One of the world’s leading manufacturers of cleaning and laundry products, Unilever, announced it will accelerate the sustainability of its brands by sourcing 100% of the energy needed for its formulations with renewable or recycled carbon.
It may surprise you, but most cleaning and laundry products available today contain chemicals made from fossil fuel feedstocks, a non-renewable source of carbon.
Unilever’s move to renewable or recycled sources for these chemicals is a deliberate shift away from the fossil fuel economy. The evolving green focus on its global products is a critical step towards Unilever’s pledge of net zero emissions from its products by 2039.
The chemicals used in the cleaning products make up the greatest proportion (46%) of the products’ lifetime carbon footprints—more than is produced, for instance, from making the plastic containers.
By transitioning away from fossil fuel-derived chemicals in product formulations, the company says it will unlock novel ways of reducing carbon footprints elsewhere.
Peter ter Kulve, Unilever’s President of Home Care, said in a statement, “As an industry… we must stop pumping carbon from under the ground when there is ample carbon on and above the ground if we can learn to utilize it at scale.”
“We’ve seen unprecedented demand for our cleaning products in recent months and we are incredibly proud to play our part, helping to keep people safe in the fight against Covid-19. But that should not be a reason for complacency. We cannot let ourselves become distracted from the environmental crises that our world—our home—is facing… This is the home we share, and we have a responsibility to protect it.”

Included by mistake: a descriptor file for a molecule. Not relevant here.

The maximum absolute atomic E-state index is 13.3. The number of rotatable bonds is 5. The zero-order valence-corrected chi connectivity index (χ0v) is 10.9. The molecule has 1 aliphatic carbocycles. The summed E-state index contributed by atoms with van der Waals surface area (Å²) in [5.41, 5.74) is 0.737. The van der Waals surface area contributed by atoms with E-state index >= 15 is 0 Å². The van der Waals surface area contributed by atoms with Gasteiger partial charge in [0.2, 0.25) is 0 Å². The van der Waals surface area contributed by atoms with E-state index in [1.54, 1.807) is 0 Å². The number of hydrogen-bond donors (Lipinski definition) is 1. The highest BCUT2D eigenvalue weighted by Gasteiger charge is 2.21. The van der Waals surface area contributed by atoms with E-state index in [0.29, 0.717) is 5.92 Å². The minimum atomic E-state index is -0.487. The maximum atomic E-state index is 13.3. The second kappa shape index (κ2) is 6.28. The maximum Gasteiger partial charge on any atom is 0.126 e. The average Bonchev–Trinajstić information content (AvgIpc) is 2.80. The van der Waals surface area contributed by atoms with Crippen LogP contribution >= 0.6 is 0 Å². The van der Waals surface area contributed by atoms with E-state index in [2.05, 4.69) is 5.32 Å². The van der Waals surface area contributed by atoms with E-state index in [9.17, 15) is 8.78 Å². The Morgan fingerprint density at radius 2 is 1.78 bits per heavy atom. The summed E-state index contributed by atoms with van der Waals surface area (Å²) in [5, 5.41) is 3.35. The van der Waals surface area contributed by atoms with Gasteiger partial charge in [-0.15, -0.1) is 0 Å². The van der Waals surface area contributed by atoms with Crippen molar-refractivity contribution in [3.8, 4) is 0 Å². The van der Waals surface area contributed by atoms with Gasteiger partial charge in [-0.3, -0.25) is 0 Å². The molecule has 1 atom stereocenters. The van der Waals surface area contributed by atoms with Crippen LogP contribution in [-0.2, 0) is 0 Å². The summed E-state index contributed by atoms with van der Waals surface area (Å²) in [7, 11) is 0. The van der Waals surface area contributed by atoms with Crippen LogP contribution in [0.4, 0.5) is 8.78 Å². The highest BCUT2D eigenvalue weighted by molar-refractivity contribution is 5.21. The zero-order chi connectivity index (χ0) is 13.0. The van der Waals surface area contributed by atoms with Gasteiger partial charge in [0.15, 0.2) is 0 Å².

The British-Dutch company is setting aside €1 billion to finance biotechnology research, CO2 and waste utilization, and low carbon chemistry—which will drive the transition away from fossil fuel derived chemicals.
This investment will also be used to create biodegradable and water-efficient product formulations, to halve the use of virgin plastic by 2025, and support the development of brand communications that make these technologies appealing to consumers.
In Slovakia, for instance, Unilever is partnering with biotechnology firm Evonik Industries to develop the production of rhamnolipids, a renewable and biodegradable surfactant which is already used in its Sunlight dishwashing liquid in Chile and Vietnam.
In Tuticorin in Southern India, Unilever is sourcing soda ash—an ingredient in laundry powders—made using a pioneering CO2 capture technology. The soda ash is actually made with the CO2 emissions from the energy used in the production process. Both technologies are hoped to be scaled significantly under the program.
The ‘Clean Future’ initiative
The sourcing of renewable carbon will be governed and informed by environmental impact assessments and work with Unilever’s industry-leading sustainable sourcing programs to prevent unintended pressures on land use.
Tanya Steele, Chief Executive of WWF UK says, “These significant commitments from Unilever, combined with strong sustainable sourcing, have real potential to make an important contribution as we transition to an economy that works with nature, not against it.”
The company’s announcement this week builds on Unilever’s existing ‘Clean Future’ environmental commitments, including:
Ensuring net-zero carbon emissions from all its products from cradle to shelf by 2039
Achieving a deforestation-free supply chain by 2023 Halving the GHG footprint of its products across the value chain by 2030.
Zero greenhouse gas emissions from its own operations by 2030.
Aiming to make its product formulations biodegradable by 2030
Halve its use of virgin plastic, help collect and process more plastic than it sells, ensure all of its plastic packaging is reusable, recyclable or compostable by 2025, and use at least 25% recycled plastic in its packaging, also by 2025.